Bed-wetting treatments

Bed-wetting treatments

There are a range of treatments you can try:

  • Pad and bell alarms

    This is the classic bed-wetting alarm, and is considered by those in the know, as the most straightforward and effective way to help your child get dry, and to keep him dry. The rubber pad, which slides in between the mattress and bottom sheet, and bell works by going off – very, very loudly – when urine hits the pad. This will (hopefully!) wake your child and, over time, teach him to wake when his bladder is full. While extremely successful for many children, this treatment can take many weeks to work, (on average children need to use the alarm for at least 10 weeks, and many need it for several more months) so only start this treatment when you’re ready to put in the hard yards.


If your child is a deep sleeper, you may have to wake him up when the bell rings for the first few nights. Most deep sleepers then get used to responding to the sound of the bell.

  • Body sensor alarms

    These alarms aren’t as loud the pad and bell alarms and so are a little kinder to the family. Body sensor alarms work by securing a sensor between two pairs of underpants (that your child is wearing) and then threading the attached cord up through his pyjamas and fixing the bell either to his pyjamas top or on his pillow. Bell will be triggered – which, again, will wake your child - when the sensor picks up moisture in the underpants.
  • Bladder training

    This is a treatment plan that should involve a health professional. Some children don’t drink enough during the day (and may actually restrict how much they drink to try to avoid wetting the bed at night) and this can cause the bladder to shrink and subsequently send signals to the brain that it needs to empty long before it is at capacity. With bladder training, your child learns to drink and hold a much larger volume of fluid. This usually results in the bladder holding enough fluid overnight.
  • Mattress protection

    Many parents also find a bed liner useful: a soft waterproof-backed fabric pad that sits on top of the bottom sheet. Some, like the ones from DryLife, are absorbent enough to soak up even multiple accidents, and draw in and trap moisture so your child is less likely to wake wet and cold. If they’re wetting regularly, try putting them to bed wearing undies only from the waist down so they won’t be woken by wet pyjamas. The best thing about a bed liner is that in the morning you just can whip it off the bed for washing without having to strip the underlayers.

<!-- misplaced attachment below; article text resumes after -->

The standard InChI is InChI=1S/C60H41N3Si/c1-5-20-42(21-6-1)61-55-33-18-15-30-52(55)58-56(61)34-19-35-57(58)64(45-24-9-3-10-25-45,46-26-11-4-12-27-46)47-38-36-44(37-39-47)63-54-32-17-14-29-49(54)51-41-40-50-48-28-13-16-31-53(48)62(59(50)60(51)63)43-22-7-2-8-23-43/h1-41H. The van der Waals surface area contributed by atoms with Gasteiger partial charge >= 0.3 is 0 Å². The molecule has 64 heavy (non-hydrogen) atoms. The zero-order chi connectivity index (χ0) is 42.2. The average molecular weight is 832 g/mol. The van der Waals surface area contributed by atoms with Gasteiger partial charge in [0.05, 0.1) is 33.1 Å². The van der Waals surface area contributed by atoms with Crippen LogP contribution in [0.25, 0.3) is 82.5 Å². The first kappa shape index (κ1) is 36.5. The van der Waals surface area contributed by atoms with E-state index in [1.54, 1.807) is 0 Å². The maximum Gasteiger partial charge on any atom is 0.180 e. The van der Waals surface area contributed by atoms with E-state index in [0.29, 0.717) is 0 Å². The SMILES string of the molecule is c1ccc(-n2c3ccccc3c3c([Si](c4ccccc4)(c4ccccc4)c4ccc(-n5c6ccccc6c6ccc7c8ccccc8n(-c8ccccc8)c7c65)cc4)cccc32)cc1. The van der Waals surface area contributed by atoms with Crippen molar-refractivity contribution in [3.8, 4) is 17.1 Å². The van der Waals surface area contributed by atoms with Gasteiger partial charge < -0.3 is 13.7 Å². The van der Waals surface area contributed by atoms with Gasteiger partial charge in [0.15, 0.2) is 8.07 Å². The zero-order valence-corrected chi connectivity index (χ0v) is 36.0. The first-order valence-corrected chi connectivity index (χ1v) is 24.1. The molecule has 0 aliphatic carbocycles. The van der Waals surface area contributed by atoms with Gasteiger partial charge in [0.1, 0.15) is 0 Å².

• Protective underwear

    These are a great solution for sleepovers and school camps – anything that is temporary and that will not cause embarrassment if the bed is wet. It’s unlikely that using these as a permanent way of getting around bed-wetting problems will ever actually solve the problem, but it will allow you the time to do so in a less stressful environment. 
  • Medications

    Most children who wet the bed don’t need any drug treatment, but there are some occasions when it can be useful. The most well-known drug is Minirin (DDAVP). This is a man-made form of anti-diuretic hormone (ADH) that works by substituting for the natural hormone. It will help your child's body make less urine at night, and so reduce the risk of his bladder overfilling during sleep. DDAVP is usually reserved for children who have failed previous treatment with a bed-wetting alarm, and sometimes the two treatments are then given together. Some children only use the medication for sleepovers or school camp.
  • Toileting at ten o’clock

    Some children respond well to being taken to the toilet several hours after they’ve gone to bed. Over time, they will learn to do a wee on command (and perhaps not even remember it in the morning). While this will help with the immediate problem of keeping your child dry overnight, it doesn’t actually teach your child to respond to his brain’s signals when he’s asleep. Instead he’s relying on you to do it for him.

Common Sense Advice. Share your experiences, tips and advice on the Kidspot Forum.

This article was written by Ella Walsh for Kidspot. Sources include S.A. Govt’s Parenting and Child Health and Royal Children’s Hospital, Melbourne

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